keywords = "search-based software engineering, automated test data generation, SQL, Database",
author = "Jeroen Castelein and Maurício Aniche and Mozhan Soltani and Annibale Panichella and {van Deursen}, Arie",
year = "2018",
doi = "10.1145/3180155.3180202",
pages = "1220--1230",
booktitle = "Proceedings of the 40th International Conference on Software Engineering",

}

RIS

TY - CHAP

T1 - Search-Based Test Data Generation for SQL Queries

AU - Castelein,Jeroen

AU - Aniche,Maurício

AU - Soltani,Mozhan

AU - Panichella,Annibale

AU - van Deursen,Arie

PY - 2018

Y1 - 2018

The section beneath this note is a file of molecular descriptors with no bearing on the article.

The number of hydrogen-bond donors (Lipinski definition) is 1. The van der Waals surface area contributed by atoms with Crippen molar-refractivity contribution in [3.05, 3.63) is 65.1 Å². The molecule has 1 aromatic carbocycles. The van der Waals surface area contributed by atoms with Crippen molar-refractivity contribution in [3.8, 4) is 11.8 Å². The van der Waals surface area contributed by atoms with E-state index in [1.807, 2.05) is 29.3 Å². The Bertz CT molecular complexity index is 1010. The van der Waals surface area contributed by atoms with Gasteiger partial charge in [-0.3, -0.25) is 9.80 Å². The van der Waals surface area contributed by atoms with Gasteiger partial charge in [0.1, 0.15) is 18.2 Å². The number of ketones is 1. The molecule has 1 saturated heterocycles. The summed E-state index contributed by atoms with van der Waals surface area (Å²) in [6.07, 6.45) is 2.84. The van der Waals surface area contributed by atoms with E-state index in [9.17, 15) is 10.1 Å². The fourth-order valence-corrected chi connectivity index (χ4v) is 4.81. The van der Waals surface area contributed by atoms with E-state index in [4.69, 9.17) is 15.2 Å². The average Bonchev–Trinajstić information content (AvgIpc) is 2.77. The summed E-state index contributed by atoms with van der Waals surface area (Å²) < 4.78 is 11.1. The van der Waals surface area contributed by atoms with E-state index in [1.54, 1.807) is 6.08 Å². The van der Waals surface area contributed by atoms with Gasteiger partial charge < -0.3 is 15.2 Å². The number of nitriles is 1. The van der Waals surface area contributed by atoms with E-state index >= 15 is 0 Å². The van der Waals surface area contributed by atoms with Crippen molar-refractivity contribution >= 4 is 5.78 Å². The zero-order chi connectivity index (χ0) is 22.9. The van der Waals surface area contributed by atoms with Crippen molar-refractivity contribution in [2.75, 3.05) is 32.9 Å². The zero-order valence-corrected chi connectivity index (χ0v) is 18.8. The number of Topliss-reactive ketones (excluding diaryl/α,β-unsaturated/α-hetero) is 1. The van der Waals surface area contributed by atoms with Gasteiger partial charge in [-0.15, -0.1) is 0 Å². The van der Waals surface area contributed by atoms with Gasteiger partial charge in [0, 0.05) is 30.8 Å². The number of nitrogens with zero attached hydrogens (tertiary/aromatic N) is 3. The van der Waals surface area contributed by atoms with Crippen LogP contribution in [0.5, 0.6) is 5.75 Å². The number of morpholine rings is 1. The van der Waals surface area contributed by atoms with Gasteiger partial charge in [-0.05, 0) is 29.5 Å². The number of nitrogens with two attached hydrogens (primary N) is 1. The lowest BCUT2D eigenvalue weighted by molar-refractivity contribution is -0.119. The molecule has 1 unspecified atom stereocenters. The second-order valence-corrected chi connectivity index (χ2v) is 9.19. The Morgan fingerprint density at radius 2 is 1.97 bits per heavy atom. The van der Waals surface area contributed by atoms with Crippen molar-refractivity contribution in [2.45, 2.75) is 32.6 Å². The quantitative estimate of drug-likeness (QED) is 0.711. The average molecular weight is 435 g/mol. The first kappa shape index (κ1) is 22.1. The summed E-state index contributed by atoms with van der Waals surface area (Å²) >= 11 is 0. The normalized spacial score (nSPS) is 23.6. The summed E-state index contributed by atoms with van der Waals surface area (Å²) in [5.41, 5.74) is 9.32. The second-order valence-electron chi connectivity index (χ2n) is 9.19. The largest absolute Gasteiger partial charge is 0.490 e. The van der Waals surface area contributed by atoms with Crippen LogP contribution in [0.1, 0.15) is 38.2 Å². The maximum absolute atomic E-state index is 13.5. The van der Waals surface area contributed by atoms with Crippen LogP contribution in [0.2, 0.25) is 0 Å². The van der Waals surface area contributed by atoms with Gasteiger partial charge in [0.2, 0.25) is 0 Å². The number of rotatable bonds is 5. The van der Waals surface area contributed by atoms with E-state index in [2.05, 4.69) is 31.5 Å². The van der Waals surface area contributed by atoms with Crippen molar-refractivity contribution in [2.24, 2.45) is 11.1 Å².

N2 - Database-centric systems strongly rely on SQL queries to manage and manipulate their data. These SQL commands can range from very simple selections to queries that involve several tables, subqueries, and grouping operations. And, as with any important piece of code, developers should properly test SQL queries. In order to completely test a SQL query, developers need to create test data that exercise all possible coverage targets in a query, e.g., JOINs and WHERE predicates. And indeed, this task can be challenging and time-consuming for complex queries. Previous studies have modeled the problem of generating test data as a constraint satisfaction problem and, with the help of SAT solvers, generate the required data. However, such approaches have strong limitations, such as partial support for queries with JOINs, subqueries, and strings (which are commonly used in SQL queries). In this paper, we model test data generation for SQL queries as a search-based problem. Then, we devise and evaluate three different approaches based on random search, biased random search, and genetic algorithms (GAs). The GA, in particular, uses a fitness function based on information extracted from the physical query plan of a database engine as search guidance. We then evaluate each approach in 2,135 queries extracted from three open source software and one industrial software system. Our results show that GA is able to completely cover 98.6% of all queries in the dataset, requiring only a few seconds for each query. Moreover, it does not suffer from the limitations affecting state-of-the art techniques.